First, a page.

Technical analysis is the idea that traders can look at historical price movements and us this data to work out current market conditions and potentially predict future price movements. Many proponents of technical analysis claim that all current market information is reflected in the current price and historical prices. If all market information is contained within current and historical price action, then traders would have all the information they need readily available to them.

Technical traders put a lot of weight in price history, holding that history tends to repeat itself. Technical traders often use historical prices to help determine where support and resistance levels might be, using these price levels as the basis for entering and exiting positions.

Technical analysts don’t only look out for support and resistance levels. Many technical traders also keep an eye out for particular patterns, believing that certain patterns will repeat themselves. For instance proponents of Elliot Waves look out for certain price patterns, creator R.N Elliot believed that human action was governed by certain natural laws which were bound to repeat themselves.


Technical analysis is strongly associated with charting; this is due to the fact that charts are probably the best way to visualise historical price action. It is easy to use charts and indicators to identify potential trading opportunities.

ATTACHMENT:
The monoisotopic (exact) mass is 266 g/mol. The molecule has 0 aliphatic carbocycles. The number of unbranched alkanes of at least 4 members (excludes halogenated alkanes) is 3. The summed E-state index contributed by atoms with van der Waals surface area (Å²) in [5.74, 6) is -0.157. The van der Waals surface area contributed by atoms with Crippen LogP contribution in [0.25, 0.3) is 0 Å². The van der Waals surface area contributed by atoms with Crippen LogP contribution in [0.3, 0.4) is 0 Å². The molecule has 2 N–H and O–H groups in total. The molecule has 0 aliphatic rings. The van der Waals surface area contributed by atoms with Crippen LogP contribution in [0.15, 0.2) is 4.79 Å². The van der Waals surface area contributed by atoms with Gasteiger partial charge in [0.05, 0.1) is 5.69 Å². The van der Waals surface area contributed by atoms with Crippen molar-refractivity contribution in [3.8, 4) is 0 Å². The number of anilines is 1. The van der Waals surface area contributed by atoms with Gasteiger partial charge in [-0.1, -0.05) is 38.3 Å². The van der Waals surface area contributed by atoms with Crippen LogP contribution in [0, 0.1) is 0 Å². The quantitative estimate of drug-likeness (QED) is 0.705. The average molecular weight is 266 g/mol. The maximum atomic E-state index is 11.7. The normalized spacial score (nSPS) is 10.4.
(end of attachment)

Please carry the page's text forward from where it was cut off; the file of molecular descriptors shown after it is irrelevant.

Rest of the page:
Lots of traders use technical analysis very effectively and it has been suggested that technical analysis is somewhat of a self-fulfilling prophecy. With the huge number of traders looking for the same price patterns and technical signals, the collective power of these traders are thought to have the power to move the markets.

This idea isn’t without its detractors and the fact traders use a huge range of different technical strategies makes this idea seem rather dubious. Technical analysis being a very subjective subject matter and many traders disagree about how different indicators should be used. It is perfectly possible to draw different signals from the same technical setup.

Many traders use technical analysis very effectively and those interested in adopting a technical approach to trading will be able to find a number of resources introducing various concepts in technical trading. We here at The Fx View, have produced a number of introductions to technical analysis which you may find useful. I also recommend Baby-pips, who feature a full introduction to Forex trading and Stock Chart’s Chart School which provides some very good introductions to various popular technical indicators.

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One thought on “What is Technical Analysis?

  1. I guess I don’t truly fall into either category, although I favor technical analysis. In the stock market, I combine technical and fundamental analysis. In the Forex market, I mainly rely on technical analysis.

    I also believe technical analysis does, at certain times, become a self-fulfilling prophecy. Just attach a 20 and 50 ema to a chart, and count how many times it acts as dynamic support during an uptrend or dynamic resistance during a downtrend.

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